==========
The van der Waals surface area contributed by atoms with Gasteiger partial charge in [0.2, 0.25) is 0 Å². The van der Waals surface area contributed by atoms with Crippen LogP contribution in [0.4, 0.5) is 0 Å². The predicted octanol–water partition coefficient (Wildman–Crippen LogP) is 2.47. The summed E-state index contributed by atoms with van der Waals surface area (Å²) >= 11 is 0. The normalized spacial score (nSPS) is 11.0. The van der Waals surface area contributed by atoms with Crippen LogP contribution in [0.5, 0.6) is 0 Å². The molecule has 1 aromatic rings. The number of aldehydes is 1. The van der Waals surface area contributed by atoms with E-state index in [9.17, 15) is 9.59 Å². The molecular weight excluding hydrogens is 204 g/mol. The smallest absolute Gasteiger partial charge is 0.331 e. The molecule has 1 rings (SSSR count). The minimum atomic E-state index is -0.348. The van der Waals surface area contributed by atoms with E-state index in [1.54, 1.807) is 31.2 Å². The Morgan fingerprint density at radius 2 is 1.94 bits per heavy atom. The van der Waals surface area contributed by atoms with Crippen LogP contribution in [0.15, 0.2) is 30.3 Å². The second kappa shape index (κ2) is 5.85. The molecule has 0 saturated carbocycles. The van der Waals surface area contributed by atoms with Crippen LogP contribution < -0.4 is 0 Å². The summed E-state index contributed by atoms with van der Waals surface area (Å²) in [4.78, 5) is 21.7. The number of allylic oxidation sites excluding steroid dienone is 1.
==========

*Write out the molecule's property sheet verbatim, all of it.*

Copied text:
The van der Waals surface area contributed by atoms with Gasteiger partial charge in [0.2, 0.25) is 0 Å². The van der Waals surface area contributed by atoms with Crippen LogP contribution in [0.4, 0.5) is 0 Å². The predicted octanol–water partition coefficient (Wildman–Crippen LogP) is 2.47. The summed E-state index contributed by atoms with van der Waals surface area (Å²) >= 11 is 0. The normalized spacial score (nSPS) is 11.0. The van der Waals surface area contributed by atoms with Crippen LogP contribution in [0.5, 0.6) is 0 Å². The molecule has 1 aromatic rings. The number of aldehydes is 1. The van der Waals surface area contributed by atoms with E-state index in [9.17, 15) is 9.59 Å². The molecular weight excluding hydrogens is 204 g/mol. The smallest absolute Gasteiger partial charge is 0.331 e. The molecule has 1 rings (SSSR count). The minimum atomic E-state index is -0.348. The van der Waals surface area contributed by atoms with E-state index in [1.54, 1.807) is 31.2 Å². The Morgan fingerprint density at radius 2 is 1.94 bits per heavy atom. The van der Waals surface area contributed by atoms with Crippen LogP contribution in [0.15, 0.2) is 30.3 Å². The second kappa shape index (κ2) is 5.85. The molecule has 0 saturated carbocycles. The van der Waals surface area contributed by atoms with Crippen LogP contribution < -0.4 is 0 Å². The summed E-state index contributed by atoms with van der Waals surface area (Å²) in [4.78, 5) is 21.7. The number of allylic oxidation sites excluding steroid dienone is 1.